Last Monday night, a City Council majority voted to adopt a resolution in support of accelerating the Northern Extension of the Metro Crenshaw/LAX line. The resolution sounds innocuous enough – but the devil is in the details.
Here are the details:
1. This vote will cost us $70 to $550 million in addition to the 3% match required by Metro, which is $42 to $66 million. The amounts depend on the final alignment (route) of the Northern Extension — e.g., La Brea, Fairfax, La Cienega or San Vicente – as well as the project delivery scope and schedule.
2. Regardless of the route of the Northern Extension, the city is committing to expedited environmental review and permitting. This could mean less time for public review and community input.
While I’m 100% in favor of public transportation and fully know the benefits (as I learned growing up in Brooklyn New York!), I think it’s irresponsible to commit city efforts, staff, and your money to a project where we don’t know the route of the extension.
Shouldn’t a $616 million commitment have a discussion and not just a consent vote on a meeting agenda?
I pulled the item from the consent calendar to initiate dialogue. For me, placing this item on consent calendar raises red flags about transparency and public process, particularly considering the significant amount of money involved in this decision. The City Council is responsible for good stewardship of public funds — and the public deserves to be provided the facts — the pros as well as the cons — and to be part of that discussion.
My colleagues argued that West Hollywood voters were overwhelmingly supportive of Measure M and would want an accelerated timeline. But were West Hollywood voters informed of the potential costs of acceleration?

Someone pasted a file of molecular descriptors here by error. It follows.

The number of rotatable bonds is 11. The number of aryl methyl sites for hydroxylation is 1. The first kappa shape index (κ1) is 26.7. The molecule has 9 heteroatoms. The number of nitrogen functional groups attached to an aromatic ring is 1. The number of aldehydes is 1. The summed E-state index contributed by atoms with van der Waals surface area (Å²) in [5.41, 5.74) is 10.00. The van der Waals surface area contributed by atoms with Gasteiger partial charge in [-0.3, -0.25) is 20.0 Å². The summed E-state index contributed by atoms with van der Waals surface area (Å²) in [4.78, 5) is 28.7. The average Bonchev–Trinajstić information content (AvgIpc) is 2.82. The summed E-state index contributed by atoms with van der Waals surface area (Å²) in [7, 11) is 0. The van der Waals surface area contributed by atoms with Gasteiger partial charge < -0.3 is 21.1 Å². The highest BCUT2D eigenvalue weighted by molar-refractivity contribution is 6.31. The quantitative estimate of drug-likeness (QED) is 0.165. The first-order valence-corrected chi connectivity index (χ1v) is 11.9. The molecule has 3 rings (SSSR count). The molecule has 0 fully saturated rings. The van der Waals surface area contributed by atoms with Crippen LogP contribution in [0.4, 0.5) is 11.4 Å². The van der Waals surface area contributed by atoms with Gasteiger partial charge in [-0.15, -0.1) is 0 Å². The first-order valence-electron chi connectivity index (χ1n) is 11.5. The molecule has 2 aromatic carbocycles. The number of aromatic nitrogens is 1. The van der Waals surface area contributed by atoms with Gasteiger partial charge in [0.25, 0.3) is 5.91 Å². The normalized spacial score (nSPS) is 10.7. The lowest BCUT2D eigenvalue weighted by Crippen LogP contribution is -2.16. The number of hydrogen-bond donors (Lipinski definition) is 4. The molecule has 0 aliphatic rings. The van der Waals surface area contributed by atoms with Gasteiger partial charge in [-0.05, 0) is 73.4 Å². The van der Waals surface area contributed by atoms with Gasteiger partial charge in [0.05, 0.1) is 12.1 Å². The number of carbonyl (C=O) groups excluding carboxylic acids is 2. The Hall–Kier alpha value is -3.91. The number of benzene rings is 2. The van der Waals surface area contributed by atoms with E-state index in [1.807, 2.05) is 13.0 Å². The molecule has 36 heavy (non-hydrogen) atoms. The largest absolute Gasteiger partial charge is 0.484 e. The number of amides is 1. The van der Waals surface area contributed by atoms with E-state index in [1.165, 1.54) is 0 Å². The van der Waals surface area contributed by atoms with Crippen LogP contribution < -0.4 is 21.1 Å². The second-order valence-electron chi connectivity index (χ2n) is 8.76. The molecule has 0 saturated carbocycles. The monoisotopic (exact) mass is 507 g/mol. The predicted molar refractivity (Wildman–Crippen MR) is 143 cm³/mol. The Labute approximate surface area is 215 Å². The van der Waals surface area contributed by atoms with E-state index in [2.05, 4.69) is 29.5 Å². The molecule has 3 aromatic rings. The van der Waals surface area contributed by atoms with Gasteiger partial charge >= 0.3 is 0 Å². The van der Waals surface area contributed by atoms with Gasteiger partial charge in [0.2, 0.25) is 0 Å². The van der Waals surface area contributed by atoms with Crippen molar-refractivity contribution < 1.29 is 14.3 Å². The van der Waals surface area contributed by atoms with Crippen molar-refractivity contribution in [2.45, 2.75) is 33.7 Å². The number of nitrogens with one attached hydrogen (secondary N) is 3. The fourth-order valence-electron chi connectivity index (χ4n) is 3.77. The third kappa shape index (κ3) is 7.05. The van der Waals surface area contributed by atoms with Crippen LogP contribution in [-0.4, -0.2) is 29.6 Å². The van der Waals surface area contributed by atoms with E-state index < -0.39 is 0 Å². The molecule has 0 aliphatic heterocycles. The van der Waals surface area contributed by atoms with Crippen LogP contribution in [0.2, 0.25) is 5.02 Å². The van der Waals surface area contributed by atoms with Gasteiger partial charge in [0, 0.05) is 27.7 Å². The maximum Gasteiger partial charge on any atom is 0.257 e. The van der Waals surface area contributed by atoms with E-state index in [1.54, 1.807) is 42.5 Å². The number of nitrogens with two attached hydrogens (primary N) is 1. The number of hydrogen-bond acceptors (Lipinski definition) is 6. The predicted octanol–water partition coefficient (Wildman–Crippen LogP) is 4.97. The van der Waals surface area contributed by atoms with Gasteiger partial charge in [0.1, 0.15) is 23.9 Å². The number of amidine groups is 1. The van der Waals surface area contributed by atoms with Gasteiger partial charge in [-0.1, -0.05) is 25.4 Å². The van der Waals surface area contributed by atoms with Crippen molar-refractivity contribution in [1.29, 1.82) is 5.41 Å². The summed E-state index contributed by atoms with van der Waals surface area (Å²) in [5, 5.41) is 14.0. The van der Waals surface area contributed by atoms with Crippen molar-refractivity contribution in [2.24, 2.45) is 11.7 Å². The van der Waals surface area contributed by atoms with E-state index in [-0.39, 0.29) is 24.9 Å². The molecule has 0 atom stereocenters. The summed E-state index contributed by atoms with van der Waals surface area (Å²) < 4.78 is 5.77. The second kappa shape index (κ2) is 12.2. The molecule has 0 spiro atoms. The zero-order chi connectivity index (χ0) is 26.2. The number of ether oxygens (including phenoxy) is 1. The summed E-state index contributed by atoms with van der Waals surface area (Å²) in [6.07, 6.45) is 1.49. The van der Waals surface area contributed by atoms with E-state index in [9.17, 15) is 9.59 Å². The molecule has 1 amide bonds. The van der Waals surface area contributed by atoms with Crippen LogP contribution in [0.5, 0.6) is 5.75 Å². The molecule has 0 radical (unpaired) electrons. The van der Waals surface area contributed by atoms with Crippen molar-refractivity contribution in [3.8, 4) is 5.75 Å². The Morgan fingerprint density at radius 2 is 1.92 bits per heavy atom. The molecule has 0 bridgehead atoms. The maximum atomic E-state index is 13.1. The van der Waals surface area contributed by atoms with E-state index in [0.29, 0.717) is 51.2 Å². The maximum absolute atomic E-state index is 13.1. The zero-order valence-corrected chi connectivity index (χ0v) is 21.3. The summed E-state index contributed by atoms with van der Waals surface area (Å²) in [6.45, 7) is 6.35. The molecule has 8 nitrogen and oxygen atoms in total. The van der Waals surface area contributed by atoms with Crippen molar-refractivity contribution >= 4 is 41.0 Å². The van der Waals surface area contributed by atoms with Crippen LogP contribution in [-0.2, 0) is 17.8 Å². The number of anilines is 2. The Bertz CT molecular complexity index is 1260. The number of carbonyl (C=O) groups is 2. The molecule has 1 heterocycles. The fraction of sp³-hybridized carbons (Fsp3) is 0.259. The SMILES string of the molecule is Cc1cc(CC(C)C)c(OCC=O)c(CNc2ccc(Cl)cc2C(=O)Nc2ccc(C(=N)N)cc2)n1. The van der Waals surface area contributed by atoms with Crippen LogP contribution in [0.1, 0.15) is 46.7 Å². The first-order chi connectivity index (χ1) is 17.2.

On Nov. 8, 2016, voters were asked: “To improve freeway traffic flow/safety; repair potholes/sidewalks; repave local streets; earthquake-retrofit bridges; synchronize signals; keep senior/disabled/student fares affordable; expand rail/subway/bus systems; improve job/school/airport connections; and create jobs; shall voters authorize a Los Angeles County Traffic Improvement Plan through a ½ ¢ sales tax and continue the existing ½ ¢ traffic relief tax until voters decide to end it, with independent audits/oversight and funds controlled locally?”
There was no mention of matching funds or the need for bonds or a local sales tax or private/public partnerships. There was no choice given between a non-accelerated option that could cost the City of West Hollywood an estimated $42 to $66 million versus an accelerated option that could cost the City of West Hollywood an estimated $112 to $616 million.
What’s the plan to fund up to $616 million?
Per Monday night’s staff report, sources of revenue could include a local sales tax, bonds, private investment, or value capture tools such as an Enhanced Infrastructure Financing District (EIFD), or additional state or federal funds.
Why are we ignoring the local tax poll results?
The staff report did not mention that in the fall of 2016 (just before the Measure M vote) the City of West Hollywood authorized $40,000 for a poll regarding a potential local tax initiative. FM3, a leading public policy polling company with 37 years of experience, was contracted to facilitate the poll.
A random sample of West Hollywood likely voters were asked, “Regardless of how you will vote on a local tax initiative, please tell us how important each feature or provision is to you personally?”
Results indicated that nine other features/provisions were of higher importance to these West Hollywood voters than providing matching funds to attempt to accelerate the extension of the light-rail line through West Hollywood — items such as expanding the city’s efforts to address homelessness, ensuring safe and clean public areas, increasing affordable housing, and assisting in earthquake retrofitting.
No one is disputing the fact that West Hollywood voters supported Measure M, as did a unanimous Council. And since 2015, the city has spent nearly $1.2 million on building support for the Northern Extension and trying to convince Metro to accelerate the build-out of this line.
The issue at hand is, do the people of West Hollywood want the city to commit to spending an additional $550 million to accelerate the project, and continue to put large sums of money into this effort, without knowing the exact final route of the expansion, and if that route best serves all businesses and residents of West Hollywood?